Om Nom Blood Feast!

I don’t have too much to say about Herschell Gordon Lewis’s Blood Feast (1963). It’s not a very deep movie. The plot is as rudimentary as could be, following an Egyptian caterer named Fuad Ramses (Mal Arnold) who stalks, abducts, and murders women in the Miami area as he prepares the titular feast, in honor of his goddess Ishtar. (Never mind that Ishtar wasn’t an Egyptian goddess, and no such bloody ritual existed.) An incompetent detective slowly, slowly hunts him down; meanwhile, the detective’s girlfriend’s mother engages Ramses to cater the girlfriend’s birthday party. Eventually the party happens, then the detective corners Ramses, who is crushed in a garbage truck. The end.

The only real reason we’re still talking about Blood Feast over forty years later is that it’s a fucking gory movie. Whenever possible, we’re treated to close-ups of the victims’ entrails, severed limbs, and wounds, all gushing copious amounts of bright blood. Thus, Wikipedia dubs it “the first ‘splatter film’,” and to an extent they’re right. Blood Feast signaled a pivotal moment in horror history, as the Production Code’s decline and the rise of independent production made over-the-top gore a very real aesthetic option. Unfortunately, despite its historic significance, it’s also barely watchable.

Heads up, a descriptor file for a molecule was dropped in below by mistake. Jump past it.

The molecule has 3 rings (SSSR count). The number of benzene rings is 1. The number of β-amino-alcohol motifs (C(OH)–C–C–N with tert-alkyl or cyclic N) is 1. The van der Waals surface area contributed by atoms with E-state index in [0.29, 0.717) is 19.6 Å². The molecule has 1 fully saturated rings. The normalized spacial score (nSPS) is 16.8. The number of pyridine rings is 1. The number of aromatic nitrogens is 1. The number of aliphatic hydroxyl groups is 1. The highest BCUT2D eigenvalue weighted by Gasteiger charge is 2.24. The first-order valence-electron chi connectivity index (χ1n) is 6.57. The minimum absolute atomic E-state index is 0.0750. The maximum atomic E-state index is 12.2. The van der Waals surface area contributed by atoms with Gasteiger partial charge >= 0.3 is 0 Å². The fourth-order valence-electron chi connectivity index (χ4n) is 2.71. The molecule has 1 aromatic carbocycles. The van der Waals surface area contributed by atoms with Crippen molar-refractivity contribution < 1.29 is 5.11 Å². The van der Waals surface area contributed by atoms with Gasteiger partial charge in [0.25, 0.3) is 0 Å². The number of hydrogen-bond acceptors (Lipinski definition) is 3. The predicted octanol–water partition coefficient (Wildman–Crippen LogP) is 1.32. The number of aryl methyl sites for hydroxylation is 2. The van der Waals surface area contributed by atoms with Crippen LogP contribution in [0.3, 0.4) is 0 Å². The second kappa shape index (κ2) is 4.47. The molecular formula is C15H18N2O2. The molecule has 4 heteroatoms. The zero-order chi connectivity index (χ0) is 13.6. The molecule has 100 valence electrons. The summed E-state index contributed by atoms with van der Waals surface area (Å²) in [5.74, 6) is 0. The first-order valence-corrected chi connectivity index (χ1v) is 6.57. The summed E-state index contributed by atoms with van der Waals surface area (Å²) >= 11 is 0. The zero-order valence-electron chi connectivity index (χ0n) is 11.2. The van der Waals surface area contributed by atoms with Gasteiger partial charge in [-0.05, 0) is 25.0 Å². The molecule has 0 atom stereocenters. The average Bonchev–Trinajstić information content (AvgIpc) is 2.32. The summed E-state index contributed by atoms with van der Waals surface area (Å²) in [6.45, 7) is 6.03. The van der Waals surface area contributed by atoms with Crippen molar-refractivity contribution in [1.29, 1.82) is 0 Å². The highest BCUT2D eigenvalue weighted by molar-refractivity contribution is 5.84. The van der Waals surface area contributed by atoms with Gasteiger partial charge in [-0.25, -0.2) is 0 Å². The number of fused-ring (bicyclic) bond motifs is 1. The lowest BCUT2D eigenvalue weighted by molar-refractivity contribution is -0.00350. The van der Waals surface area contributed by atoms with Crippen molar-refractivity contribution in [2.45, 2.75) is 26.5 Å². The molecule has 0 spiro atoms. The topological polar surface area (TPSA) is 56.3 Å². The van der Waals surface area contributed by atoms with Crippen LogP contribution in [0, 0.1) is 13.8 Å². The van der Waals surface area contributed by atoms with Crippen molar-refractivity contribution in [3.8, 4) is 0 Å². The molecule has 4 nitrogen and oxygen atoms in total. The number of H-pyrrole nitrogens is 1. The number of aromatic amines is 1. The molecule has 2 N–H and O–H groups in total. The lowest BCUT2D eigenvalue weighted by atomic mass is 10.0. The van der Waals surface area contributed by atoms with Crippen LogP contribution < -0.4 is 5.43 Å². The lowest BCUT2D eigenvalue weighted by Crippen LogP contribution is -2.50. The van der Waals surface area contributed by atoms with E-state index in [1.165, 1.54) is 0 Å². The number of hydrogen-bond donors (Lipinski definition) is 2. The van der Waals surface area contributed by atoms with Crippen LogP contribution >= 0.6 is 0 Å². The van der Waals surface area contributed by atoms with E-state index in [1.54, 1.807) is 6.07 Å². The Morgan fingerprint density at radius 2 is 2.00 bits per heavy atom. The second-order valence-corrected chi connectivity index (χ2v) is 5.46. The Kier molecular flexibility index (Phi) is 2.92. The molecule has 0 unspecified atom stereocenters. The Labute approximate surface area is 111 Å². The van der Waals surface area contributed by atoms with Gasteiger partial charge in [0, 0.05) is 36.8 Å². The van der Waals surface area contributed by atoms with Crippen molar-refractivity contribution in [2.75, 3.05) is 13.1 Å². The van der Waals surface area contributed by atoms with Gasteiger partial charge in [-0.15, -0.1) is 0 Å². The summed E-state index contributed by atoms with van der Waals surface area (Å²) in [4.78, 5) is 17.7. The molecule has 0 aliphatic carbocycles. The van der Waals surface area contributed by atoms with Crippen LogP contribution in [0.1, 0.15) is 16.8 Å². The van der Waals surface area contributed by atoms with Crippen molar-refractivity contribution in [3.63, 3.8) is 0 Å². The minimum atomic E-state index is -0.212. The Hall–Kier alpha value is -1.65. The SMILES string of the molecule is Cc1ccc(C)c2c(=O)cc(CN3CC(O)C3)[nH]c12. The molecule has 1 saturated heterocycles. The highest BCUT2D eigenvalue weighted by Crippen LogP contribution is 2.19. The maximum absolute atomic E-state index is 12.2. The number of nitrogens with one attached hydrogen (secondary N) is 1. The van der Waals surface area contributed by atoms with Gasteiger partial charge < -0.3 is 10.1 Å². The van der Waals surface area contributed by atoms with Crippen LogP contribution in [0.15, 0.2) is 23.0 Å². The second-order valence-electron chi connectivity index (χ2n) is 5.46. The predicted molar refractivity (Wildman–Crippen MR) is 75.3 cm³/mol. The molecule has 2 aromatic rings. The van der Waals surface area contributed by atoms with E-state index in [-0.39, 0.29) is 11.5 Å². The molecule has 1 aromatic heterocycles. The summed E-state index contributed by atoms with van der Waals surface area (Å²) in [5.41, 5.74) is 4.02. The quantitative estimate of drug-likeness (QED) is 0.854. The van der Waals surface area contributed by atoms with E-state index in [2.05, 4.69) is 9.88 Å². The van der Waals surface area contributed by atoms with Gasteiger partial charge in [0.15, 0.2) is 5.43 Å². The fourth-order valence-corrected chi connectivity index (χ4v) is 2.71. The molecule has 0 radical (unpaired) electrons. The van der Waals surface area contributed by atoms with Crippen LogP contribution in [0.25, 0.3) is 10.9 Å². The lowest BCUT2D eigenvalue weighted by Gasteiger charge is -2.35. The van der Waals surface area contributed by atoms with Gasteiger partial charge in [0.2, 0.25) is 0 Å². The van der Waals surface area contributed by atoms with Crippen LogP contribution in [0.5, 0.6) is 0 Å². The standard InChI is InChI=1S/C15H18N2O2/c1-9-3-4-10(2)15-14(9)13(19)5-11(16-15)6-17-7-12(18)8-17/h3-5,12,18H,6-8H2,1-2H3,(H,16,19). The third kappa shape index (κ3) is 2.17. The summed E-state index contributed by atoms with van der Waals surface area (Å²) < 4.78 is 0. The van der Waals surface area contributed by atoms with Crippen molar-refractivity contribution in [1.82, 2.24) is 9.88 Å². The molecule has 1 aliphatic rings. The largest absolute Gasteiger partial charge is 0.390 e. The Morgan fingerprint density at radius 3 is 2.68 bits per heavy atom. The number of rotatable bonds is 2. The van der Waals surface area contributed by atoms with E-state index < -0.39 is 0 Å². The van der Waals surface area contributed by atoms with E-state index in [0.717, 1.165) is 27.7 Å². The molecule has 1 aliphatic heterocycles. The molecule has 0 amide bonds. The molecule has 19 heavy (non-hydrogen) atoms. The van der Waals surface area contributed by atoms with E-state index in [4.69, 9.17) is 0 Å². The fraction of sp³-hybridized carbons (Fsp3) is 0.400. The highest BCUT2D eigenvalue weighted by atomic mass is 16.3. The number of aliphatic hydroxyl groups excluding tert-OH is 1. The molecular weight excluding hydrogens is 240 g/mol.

In fact, Blood Feast is so poorly made that if it had a little less excessive gore, I suspect it would’ve received the MST3K treatment. Every single cast member delivers their lines in a stilted, uncertain manner, with the exception of Arnold, who hams it up so much he might as well have an apple in his mouth. The camerawork is equally miserable; I’m being charitable when I say this movie reminds me of early John Waters, or the Kuchar Bros. It has that naïve quality to it, as if Lewis had seen one or two Hollywood movies and was trying carefully, but futilely, to imitate them, although the film also has a few moments of clear, intentional humor, especially as Ramses tries to get the detective’s giggling, inane girlfriend to sacrifice herself. (If you can’t tell, the film also has an unsurprising undercurrent of misogyny.)

So there is plenty of so-bad-it’s-good enjoyment to be had from Blood Feast. The bad acting, awkward dialogue, organ-and-drums soundtrack, and oversimplified color scheme (Lewis has a Godard-like obsession with primary colors), when added to the sanguine set-pieces, yield a mildly silly good time. The film occasionally teeters over in unbearably bad territory, though, during a few monologues that drone on for several minutes (in a 67-minute movie); if you can persevere through those, then Blood Feast is worth a gander. Ultimately, its historical significance is its greatest asset. Even more than Psycho, it marks the transitional period between ’50s monster movies and ’70s slashers. Ramses is the perfect segue from Vincent Price’s vengeful mass murderers and the Creature from the Black Lagoon to Black Christmas‘s Bobby and Michael Myers. Now remember the magic words: “Oh Ishtar, take me unto yourself!”

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